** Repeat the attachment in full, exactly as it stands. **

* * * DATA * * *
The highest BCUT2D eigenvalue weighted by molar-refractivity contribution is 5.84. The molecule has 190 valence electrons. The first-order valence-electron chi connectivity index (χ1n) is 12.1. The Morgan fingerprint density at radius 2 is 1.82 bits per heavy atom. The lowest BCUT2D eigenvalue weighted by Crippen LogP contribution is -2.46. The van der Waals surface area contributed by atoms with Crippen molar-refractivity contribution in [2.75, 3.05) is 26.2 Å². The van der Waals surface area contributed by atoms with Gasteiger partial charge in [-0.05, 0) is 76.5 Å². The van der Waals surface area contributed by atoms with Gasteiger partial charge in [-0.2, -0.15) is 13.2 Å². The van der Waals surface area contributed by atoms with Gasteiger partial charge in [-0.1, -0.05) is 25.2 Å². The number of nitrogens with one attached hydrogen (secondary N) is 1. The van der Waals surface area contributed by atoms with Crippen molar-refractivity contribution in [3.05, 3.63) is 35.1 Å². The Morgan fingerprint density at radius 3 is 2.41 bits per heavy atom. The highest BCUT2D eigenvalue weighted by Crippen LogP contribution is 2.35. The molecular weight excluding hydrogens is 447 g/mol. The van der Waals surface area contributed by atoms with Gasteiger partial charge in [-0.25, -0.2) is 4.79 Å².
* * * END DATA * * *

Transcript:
The highest BCUT2D eigenvalue weighted by molar-refractivity contribution is 5.84. The molecule has 190 valence electrons. The first-order valence-electron chi connectivity index (χ1n) is 12.1. The Morgan fingerprint density at radius 2 is 1.82 bits per heavy atom. The lowest BCUT2D eigenvalue weighted by Crippen LogP contribution is -2.46. The van der Waals surface area contributed by atoms with Crippen molar-refractivity contribution in [2.75, 3.05) is 26.2 Å². The van der Waals surface area contributed by atoms with Gasteiger partial charge in [-0.05, 0) is 76.5 Å². The van der Waals surface area contributed by atoms with Gasteiger partial charge in [-0.2, -0.15) is 13.2 Å². The van der Waals surface area contributed by atoms with Gasteiger partial charge in [-0.1, -0.05) is 25.2 Å². The number of nitrogens with one attached hydrogen (secondary N) is 1. The van der Waals surface area contributed by atoms with Crippen molar-refractivity contribution in [3.05, 3.63) is 35.1 Å². The Morgan fingerprint density at radius 3 is 2.41 bits per heavy atom. The highest BCUT2D eigenvalue weighted by Crippen LogP contribution is 2.35. The molecular weight excluding hydrogens is 447 g/mol. The van der Waals surface area contributed by atoms with Gasteiger partial charge in [-0.25, -0.2) is 4.79 Å².